Almost 20 years ago, I was asked to volunteer with the northwest section of the American Cancer Society. As a new doctor in town, I had the time, energy and the enthusiasm to help this well-meaning organization. The northwest American Cancer Society committee met regularly at one of the business offices of our volunteer leader, Gloria. Volunteers were survivors, local business people, homemakers, retired persons, doctors and health insurance personnel.
Gloria presented a "new idea" to our local committee that had been initiated in other states. This idea seemed to galvanize the community and the American Cancer Society together as a united force. They called this new concept a "24 Hour Relay for Life." This event was a marathon to support those with cancer. Individuals (and later teams) would participate in a continuous run that lasted all night long. The goal was to have at least one person on the track walking all night long for 24 hours showing we won't quit the fight against cancer.
This idea was met with much skepticism by many of the local board members. Who would want to be out all night? What if you didn't have enough people to be continuously on the track? Who would we get to participate? Would people support this?
Our chairperson was convinced that this would be a great idea and over the next three months, she encouraged our committee to enlist our community to engage in this unique event. Our committee asked survivors, business people, health care workers, retired people, homemakers and the spectrum of interested (and uninterested) people to participate. We were hoping to have at least one person on the track for 24 hours.
The initial response was slow. People didn't quite understand what this overnight event was supposed to do. Yet, as time went on, the response was surprising and gratifying. People seemed interested. People wanted to support the cause, and were touched by the concept of the 24 Hour Relay for Life.
When it came down to the day of the event, we didn't have a large crowd participating but we were successful with at least one person on the track for the entire 24-hour relay. By the end of the event, we had a completely committed group of people, and a local Whatcom County American Cancer Society board that was convinced this was a great idea.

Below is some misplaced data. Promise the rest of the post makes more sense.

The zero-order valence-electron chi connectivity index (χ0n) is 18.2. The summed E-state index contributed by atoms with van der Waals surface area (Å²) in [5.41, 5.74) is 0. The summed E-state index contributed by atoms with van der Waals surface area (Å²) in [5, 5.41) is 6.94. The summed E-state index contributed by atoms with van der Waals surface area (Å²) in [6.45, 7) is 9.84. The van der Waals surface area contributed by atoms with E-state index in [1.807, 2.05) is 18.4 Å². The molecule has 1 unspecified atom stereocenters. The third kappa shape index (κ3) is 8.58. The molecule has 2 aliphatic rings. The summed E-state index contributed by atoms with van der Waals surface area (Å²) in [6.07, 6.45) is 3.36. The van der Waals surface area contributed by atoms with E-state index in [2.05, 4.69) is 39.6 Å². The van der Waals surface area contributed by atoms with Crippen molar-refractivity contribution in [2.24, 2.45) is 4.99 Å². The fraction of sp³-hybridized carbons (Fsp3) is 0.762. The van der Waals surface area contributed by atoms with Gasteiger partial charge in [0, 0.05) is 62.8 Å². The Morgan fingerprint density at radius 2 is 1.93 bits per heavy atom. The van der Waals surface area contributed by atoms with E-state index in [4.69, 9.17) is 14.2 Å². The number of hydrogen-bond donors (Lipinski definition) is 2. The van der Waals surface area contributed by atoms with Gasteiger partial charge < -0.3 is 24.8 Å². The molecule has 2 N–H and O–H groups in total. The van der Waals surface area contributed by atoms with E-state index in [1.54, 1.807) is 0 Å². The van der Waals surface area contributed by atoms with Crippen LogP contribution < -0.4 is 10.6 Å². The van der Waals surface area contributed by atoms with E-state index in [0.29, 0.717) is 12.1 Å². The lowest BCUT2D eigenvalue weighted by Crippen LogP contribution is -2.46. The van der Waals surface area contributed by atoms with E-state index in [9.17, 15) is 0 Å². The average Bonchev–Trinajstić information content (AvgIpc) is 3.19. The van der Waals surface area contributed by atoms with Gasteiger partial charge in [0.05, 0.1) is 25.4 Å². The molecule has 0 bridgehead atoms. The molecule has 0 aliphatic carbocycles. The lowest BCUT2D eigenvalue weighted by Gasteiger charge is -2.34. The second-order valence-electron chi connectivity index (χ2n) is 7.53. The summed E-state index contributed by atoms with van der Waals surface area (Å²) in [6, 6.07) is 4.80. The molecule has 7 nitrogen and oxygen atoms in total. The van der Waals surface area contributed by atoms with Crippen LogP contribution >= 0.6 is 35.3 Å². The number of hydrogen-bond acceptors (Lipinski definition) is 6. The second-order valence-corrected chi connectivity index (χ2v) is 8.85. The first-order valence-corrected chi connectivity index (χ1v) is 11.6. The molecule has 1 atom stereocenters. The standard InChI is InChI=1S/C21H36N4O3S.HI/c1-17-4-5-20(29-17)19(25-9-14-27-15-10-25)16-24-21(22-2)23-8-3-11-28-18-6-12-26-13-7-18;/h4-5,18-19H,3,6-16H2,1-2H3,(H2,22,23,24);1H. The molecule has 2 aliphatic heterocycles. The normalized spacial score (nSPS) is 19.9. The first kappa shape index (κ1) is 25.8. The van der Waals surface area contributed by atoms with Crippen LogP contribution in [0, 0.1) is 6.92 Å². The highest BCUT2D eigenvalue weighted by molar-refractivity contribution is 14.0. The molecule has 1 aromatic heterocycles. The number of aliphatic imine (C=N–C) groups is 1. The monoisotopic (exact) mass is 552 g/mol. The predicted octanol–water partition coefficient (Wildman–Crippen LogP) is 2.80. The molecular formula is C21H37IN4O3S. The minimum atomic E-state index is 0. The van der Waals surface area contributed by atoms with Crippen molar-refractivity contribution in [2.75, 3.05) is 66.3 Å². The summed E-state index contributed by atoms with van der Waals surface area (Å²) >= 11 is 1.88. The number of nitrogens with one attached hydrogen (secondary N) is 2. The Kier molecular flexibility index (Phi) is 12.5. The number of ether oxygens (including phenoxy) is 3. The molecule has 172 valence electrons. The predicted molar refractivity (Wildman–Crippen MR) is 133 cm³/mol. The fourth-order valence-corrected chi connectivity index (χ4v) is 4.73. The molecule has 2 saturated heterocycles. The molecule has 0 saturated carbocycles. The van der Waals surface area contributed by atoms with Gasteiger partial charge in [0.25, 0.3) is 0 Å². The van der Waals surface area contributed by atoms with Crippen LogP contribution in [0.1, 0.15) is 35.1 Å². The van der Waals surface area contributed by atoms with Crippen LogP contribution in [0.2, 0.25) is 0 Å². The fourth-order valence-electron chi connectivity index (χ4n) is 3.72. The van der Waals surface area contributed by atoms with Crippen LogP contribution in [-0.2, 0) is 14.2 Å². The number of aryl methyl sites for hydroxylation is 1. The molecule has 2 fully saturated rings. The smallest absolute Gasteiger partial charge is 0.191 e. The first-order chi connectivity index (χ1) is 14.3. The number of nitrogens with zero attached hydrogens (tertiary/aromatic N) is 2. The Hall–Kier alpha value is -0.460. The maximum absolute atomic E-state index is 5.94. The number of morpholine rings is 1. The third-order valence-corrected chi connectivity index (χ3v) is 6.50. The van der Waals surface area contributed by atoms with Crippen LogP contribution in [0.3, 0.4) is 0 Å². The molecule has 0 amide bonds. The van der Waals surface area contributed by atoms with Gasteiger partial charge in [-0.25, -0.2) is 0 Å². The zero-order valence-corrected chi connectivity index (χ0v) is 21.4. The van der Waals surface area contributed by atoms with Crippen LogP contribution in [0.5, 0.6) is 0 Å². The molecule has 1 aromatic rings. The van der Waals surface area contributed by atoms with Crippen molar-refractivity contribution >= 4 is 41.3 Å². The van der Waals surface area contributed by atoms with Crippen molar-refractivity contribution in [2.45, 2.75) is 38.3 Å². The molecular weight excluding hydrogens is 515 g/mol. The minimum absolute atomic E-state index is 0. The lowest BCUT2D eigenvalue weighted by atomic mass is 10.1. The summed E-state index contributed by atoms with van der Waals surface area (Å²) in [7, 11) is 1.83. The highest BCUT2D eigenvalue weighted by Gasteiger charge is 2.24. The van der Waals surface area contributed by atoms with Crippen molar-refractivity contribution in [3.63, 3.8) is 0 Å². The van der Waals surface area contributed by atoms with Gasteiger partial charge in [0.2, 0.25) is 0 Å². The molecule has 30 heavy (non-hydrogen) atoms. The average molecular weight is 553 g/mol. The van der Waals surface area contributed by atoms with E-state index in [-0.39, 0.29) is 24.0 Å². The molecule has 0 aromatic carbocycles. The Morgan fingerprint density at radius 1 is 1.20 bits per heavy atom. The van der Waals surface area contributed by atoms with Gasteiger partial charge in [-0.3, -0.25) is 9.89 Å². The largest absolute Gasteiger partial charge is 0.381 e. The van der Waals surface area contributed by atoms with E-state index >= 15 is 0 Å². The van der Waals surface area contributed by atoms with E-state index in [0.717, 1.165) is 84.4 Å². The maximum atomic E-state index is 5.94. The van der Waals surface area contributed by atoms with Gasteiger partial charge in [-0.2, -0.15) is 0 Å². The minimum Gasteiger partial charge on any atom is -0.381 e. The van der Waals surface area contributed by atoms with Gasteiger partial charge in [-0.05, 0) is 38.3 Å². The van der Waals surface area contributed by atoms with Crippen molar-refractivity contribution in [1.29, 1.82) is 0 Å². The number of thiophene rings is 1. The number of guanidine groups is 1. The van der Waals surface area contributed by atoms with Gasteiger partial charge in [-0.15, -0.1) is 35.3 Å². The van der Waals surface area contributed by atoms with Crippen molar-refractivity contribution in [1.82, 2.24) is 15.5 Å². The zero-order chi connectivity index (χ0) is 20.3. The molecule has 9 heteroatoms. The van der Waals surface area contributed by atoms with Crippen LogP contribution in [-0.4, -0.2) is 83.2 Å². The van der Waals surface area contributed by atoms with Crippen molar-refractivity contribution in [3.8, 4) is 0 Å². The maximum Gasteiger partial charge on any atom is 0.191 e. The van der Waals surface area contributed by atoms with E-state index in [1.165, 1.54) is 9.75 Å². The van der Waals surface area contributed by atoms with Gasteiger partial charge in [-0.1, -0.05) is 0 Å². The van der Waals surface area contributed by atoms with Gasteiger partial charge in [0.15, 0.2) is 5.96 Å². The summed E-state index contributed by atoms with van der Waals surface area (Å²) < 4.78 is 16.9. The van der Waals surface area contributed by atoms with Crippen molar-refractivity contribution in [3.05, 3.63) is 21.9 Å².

The next year, we had another 24 Hour Relay for Life, which was twice as big as the first. The third year doubled the size and doubled the energy of the second year.
Since that first relay in Whatcom County almost 20 years ago, it has expanded in many ways. Now there are three relays in Whatcom County, the original Bellingham relay, a north county relay in Lynden and a WWU relay at the university. Each of these relays are supported by the personal excitement that comes with the individual components of the event: Team building, honoring individuals and encouraging friends, family and workmates to participate.
The enduring catalyst of this event is the relay itself. The relay starts with a speech or two which is followed by the honor lap around the track by survivors of every form of cancer. This single lap builds cohesion between all participants and survivors, showing that no matter what the form of cancer, we are here to beat this disease. It demonstrates the combined will of the group to continue their efforts to eliminate this disease. Later that evening, the walk with the luminaries honors those who have directly fought this disease. And as the relay finishes 24 hours after it starts, it signifies the untiring efforts that are being made to conquer this disease and eliminate it from our midst.
For me, the most impressive and inspiring moment of the relay occurs in the early evening during the walk with the luminaries. You see thousands of lighted, decorated paper bags encircling the track, each one glowing in honor of a person who has been impacted by cancer. Walking past these hand-drawn paper bags, each personalized with a name in dedication, is truly inspiring. The experience speaks of the emotional connection between all of us to support each other, and recognizes the specialness of each person. Although we are individuals, walking amongst the luminaries offers us a greater awareness of humanity, and helps us recognize that together we can do wonders.
As a doctor who cares for patients with cancer, I'm impressed by the individual courage, personal drive and focus that each person brings to fight this great fight. I especially appreciate the Relay for Life, where we can see the embodiment of hundreds of people demonstrating their own courage and personal drive to conquer this disease for all of us.
I'm honored to have participated in all three of Whatcom County Relays for Life. I hope you participate as well.
ABOUT THE RELAY
There are three Relays for Life in Whatcom County:
North County, 6 p.m., Friday, June 21 at the Northwest Washington Fair and Event Center, 1775 Front St, Lynden. For information go online to relayforlifeofnorthwhatcom.org.
Bellingham, 6 p.m., Friday, July 12, at Lottie and Grand streets, circling the Bellingham Public Library. For information go online to relayforlifeofwhatcom.org;
WWU, held May 18 at the university.
ABOUT THE AUTHOR
Dr. Cary S. Kaufman is a breast cancer specialist at Bellingham Regional Breast Center. Go online to bellinghambreastcenter.com for more information.